Wednesday, November 5, 2008


I had a harrowing ride through the construction zone the other day, as even my 15 watt NiteRider halogen light was inadequate to pierce the visual clutter in the face of oncoming headlights. I was worried that if there was something lurking in the road, I'd find it the hard way.

So when I noted one of the national catalog stores had a twenty percent off sale on headlights, I bit. A new HID Light and Motion headlight is on its way here. While the newest versions of LED and HID have higher output, this one is supposed to put out 550/675 lumens, way more than my old beast.

I'm sure there are other great lights out there and this is not an endorsement for any one model, but it was on sale already and had an additional discount applied. I'm cheap. These lights cost an arm and a leg, but so does a bad crash. Lights are better than the alternative, which is not being seen or knowing what is waiting for you out there.

So the NiteRider will be returned to its original configuration: a ten watt spot beam, and mounted as a backup light on my helmet.


Anonymous said...

After years of having my light go dim shortly after the sun did, I finally decided to get a side wall dynamo. I know, people hear that and think of their old Schwinn with a noisy, underpowered piece of metal rubbing against the tire.

I commute year round and got tired of dead batteries. I spent way too much for the LightSpin. That was three years ago and I've replaced one bulb since. Every system has drawbacks, but I love the light. It's bright enough so that if I flashed my hand over it, oncoming cars will dim their brights. It also has voltage protection so that the output is a constant 6.5 volts. I get to feel really green, too.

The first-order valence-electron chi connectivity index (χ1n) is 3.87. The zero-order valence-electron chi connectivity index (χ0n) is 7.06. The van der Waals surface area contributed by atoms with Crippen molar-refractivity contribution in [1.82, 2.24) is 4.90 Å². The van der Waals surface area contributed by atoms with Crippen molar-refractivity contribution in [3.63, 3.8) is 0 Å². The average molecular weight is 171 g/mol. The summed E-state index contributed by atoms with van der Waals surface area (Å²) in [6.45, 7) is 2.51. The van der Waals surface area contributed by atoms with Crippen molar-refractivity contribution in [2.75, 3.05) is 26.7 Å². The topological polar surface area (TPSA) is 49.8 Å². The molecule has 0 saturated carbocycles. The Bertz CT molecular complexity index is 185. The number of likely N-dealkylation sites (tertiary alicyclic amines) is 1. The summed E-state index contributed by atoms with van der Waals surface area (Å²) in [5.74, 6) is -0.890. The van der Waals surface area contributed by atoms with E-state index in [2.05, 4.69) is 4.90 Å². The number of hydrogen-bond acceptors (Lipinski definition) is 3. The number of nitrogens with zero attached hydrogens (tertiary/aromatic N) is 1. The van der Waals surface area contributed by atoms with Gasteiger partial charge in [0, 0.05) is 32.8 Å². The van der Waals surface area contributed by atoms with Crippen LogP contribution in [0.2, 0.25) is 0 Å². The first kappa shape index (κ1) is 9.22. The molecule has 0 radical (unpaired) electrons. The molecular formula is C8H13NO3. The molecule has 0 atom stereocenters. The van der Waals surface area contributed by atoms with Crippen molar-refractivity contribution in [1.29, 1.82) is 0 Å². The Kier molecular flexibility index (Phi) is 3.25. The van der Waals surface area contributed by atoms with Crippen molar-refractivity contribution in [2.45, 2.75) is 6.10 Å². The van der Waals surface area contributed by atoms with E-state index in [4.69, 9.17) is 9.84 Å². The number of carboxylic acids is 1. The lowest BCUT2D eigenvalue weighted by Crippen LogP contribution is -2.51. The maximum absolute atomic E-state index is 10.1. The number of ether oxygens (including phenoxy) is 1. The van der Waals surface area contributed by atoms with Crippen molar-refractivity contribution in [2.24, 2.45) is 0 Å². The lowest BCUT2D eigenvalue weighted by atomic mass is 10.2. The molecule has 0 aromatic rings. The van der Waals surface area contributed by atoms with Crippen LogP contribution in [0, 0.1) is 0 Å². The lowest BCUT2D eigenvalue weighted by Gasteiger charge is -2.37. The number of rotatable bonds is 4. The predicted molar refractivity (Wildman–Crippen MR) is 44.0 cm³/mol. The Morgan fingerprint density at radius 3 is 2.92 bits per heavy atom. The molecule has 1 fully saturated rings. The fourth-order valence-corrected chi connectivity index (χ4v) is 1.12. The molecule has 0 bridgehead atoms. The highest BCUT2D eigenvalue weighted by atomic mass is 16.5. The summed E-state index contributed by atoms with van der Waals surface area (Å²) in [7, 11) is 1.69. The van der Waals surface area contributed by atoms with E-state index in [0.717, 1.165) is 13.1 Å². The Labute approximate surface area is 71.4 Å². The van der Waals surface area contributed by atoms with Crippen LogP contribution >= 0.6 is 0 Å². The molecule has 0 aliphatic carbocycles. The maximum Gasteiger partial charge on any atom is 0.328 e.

The dynamo itself is actually pretty quiet and has little resistance.

Khal said...

The Lightspin I found on the web is a 4.5 watt unit. An interesting upgrade, if it works, would be to install an aftermarket 6 volt campatible LED lamp in the Lightspin. I think LEDs with as much as 5 watts output are coming available.

That much LED throws a bunch of light and could potentially be powered with a dynamo such as this one.

Neale said...

I'm interested in the prospect of a dynohub and an LED front light. If the light were low-power enough it could have a capacitor in it to save up charge for powering the light while the bike is stopped. That would be totally rad.

Nothing wrong with a sidewall dynamo, anon. I think they're kinda sexy, but then I think bikes look weird without fenders.

Greg Kendall said...

Speaking of Sexy (or is no bike safe?).....

From the

A man has been placed on the sex offenders’ register after being caught trying to have sex with a bicycle.

Robert Stewart was discovered in his room by two cleaners at the Aberley House Hostel in Ayr, south west Scotland, in October last year.

On Wednesday Mr Stewart admitted to sexual breach of the peace in Ayr Sheriff Court, where depute fiscal Gail Davidson described how he had been found by the hostel workers.

She said: "They knocked on the door several times and there was no reply.

"They used a master key to unlock the door and they then observed the accused wearing only a white T-shirt, naked from the waist down.

"The accused was holding the bike and moving his hips back and forth as if to simulate sex."

Both witnesses, who were extremely shocked, notified the hotel manager, who in turn alerted the police.

Mr Stewart was placed on the sex offenders’ register but his sentence was deferred until next month.

He is not the first man to be convicted of a sexual offence involving an inanimate object, however.